October is Continuing Care Month in Nova Scotia. Really though, at the R.K. MacDonald Nursing Home on Pleasant Street in Antigonish, every month is continuing care month.
And a big part of ‘care’ is safety; the safety of everyone at the home.
“The industry itself is a physically and emotionally demanding job, so we spend a lot of time on safety; getting staff to slow down, partner up and really know the residents well, and the resident’s abilities,” R.K. director of clinical services Terry MacIntyre said.
He noted safety is a core value at the home and that the emphasis and focus by staff is, quite literally, paying dividends.
In a release from the R.K., it was noted they recently received their 2020 employer assessment rates from Workers Compensation Board (WCB) Nova Scotia and due to their ongoing commitment and focus on safety, the nursing home will pay less than the average industry rate for nursing homes in Nova Scotia.
“The industry rate for facilities similar to the R.K. has been set at $5.98 and we feel that because of our safety programs, our staff commitment to safety and the partnerships we’ve established, our WCB premium has been set at $5.05 per $100 of payroll of staff salaries which equates to a significant savings for the facility,” R.K. CEO Michelle Thompson said.
MacIntyre said it’s important to know and understand how exactly the WCB merit was accomplished.
“We looked at that and said, how did we get here? What did we do to achieve this? So what we did is we did a quick visual assessment and the components of it are pretty cool,” he said.
In a power-point type of chart, with the WCB merit of 93 ¢ less than the industry rate highlighted in a centre, these components are listed surrounding the centre circle: human resource return to work program; excellent partners (physio clinics, WCB, Aware Nova Scotia); staffing (paid return to work, replacing sick staff); Foundation funding; culture change (staff compassion and safety); staff commitment to safety; rehab team and development of resident safe handling, lifting and transfer program; and joint occupational health and safety committee reviewing all staff injuries.
“Eight caveats together and from that, each of them have contributed to our merit system,” MacIntyre said, adding “because one injury is too many.”
He said R.K. staff have bought into it “by working with safety at the forefront.”
“And in terms of training, we’ve partnered with Aware NS and the WCB in developing an excellent resident safe handling, lifting and transfer program that requires annual certification and we review all staff injuries with our joint occupational health and safety committee with the goal of preventing such an injury from happening again.
“Sit down, look at trends, how we can prevent them, and talk to staff who were involved to make sure it doesn’t happen again … as best we can,” he added.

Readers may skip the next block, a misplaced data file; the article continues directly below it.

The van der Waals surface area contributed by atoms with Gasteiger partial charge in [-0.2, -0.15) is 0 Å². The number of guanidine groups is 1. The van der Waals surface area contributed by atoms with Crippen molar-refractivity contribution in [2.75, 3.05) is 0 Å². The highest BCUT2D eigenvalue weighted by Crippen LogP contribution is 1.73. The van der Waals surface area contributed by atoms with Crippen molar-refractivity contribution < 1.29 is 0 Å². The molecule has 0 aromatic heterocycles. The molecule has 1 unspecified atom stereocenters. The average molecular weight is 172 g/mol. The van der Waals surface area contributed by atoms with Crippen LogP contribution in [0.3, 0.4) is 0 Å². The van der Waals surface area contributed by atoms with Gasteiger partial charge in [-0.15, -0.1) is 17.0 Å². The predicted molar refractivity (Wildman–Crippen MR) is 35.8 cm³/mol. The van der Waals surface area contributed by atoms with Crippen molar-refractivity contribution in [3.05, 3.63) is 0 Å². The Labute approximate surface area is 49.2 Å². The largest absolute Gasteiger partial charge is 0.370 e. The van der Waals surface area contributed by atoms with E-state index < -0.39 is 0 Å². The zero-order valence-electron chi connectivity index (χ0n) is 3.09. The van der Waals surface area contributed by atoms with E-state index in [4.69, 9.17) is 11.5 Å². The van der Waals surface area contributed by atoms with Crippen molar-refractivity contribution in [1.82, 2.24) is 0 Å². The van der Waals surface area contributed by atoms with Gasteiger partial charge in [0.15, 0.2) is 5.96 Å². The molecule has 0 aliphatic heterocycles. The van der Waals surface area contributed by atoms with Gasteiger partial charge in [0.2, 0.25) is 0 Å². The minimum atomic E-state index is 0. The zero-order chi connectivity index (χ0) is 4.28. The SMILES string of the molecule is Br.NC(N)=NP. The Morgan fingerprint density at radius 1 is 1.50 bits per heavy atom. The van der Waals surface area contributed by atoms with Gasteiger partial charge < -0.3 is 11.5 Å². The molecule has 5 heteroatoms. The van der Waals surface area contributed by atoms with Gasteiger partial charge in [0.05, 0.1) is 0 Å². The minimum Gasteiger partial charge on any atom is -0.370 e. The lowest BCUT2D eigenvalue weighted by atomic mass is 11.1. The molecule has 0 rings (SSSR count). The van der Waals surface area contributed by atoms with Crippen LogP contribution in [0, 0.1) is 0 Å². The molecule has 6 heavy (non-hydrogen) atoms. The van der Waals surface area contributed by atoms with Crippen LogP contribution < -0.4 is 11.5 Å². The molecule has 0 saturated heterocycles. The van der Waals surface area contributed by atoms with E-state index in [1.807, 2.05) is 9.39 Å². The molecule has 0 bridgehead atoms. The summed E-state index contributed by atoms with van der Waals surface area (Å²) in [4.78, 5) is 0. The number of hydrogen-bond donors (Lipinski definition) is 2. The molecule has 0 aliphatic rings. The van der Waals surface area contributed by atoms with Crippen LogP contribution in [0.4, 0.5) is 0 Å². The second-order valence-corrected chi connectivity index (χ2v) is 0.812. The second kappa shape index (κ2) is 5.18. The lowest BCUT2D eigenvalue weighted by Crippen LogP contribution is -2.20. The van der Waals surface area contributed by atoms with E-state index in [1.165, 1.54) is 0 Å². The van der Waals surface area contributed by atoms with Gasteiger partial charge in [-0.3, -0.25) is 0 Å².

Both he and Thompson talked about the important contribution of the R.K. Nursing Home Foundation in helping the safety goals.
“We have a ceiling lift in every room; top of the line transfer equipment,” MacIntyre said. “And the reason we have that – the Department of Health has been wonderful to finance us – but the foundation pushes us over the top. We have fantastic support from them; so we have great equipment and it’s always available.”
“Their commitment to the R.K. has enabled us to purchase the equipment that is essential in ensuring our residents and staff are safe while performing the many lifts and transfer that happen here every day,” Thompson said.
They talked more about transfers, noting the home recently completed an exercise to determine, approximately, how many are carried out on average a year. The number was 250,656 assisted transfers.
“On admission and as needs change, each resident is assessed to determine their ability to transfer safely from lying down to standing and walking,” occupational therapist Amy MacDonald said. “Some residents require a ceiling lift while others are safe to transfer independently.”
Veteran continuing care assistants Angela Chisholm and Lorraine Pelly commented on the number of transfers and helpful equipment.
“When I think back 20 years ago when we didn’t have this equipment, it’s a wonder we survived,” Chisholm said.
“Having the necessary transfer and lifting equipment in each care area is absolutely essential to the safety of both the resident and staff,” Pelly added.
Human resource co-ordinator Jacque Delorey talked about the training.
“We’ve been successful in having 90 per cent of our nursing staff trained annual in Resident Safe Handling and Lifting, and we’ve also been very successful in training non-nursing staff to assist in transferring our residents,” Delorey said.
“There is no way you can go around this building and not find someone who can help you with a transfer,” MacIntyre added.
For more on Continuing Care Month and an opportunity to share your care story, visit continuingcaremonth.ca.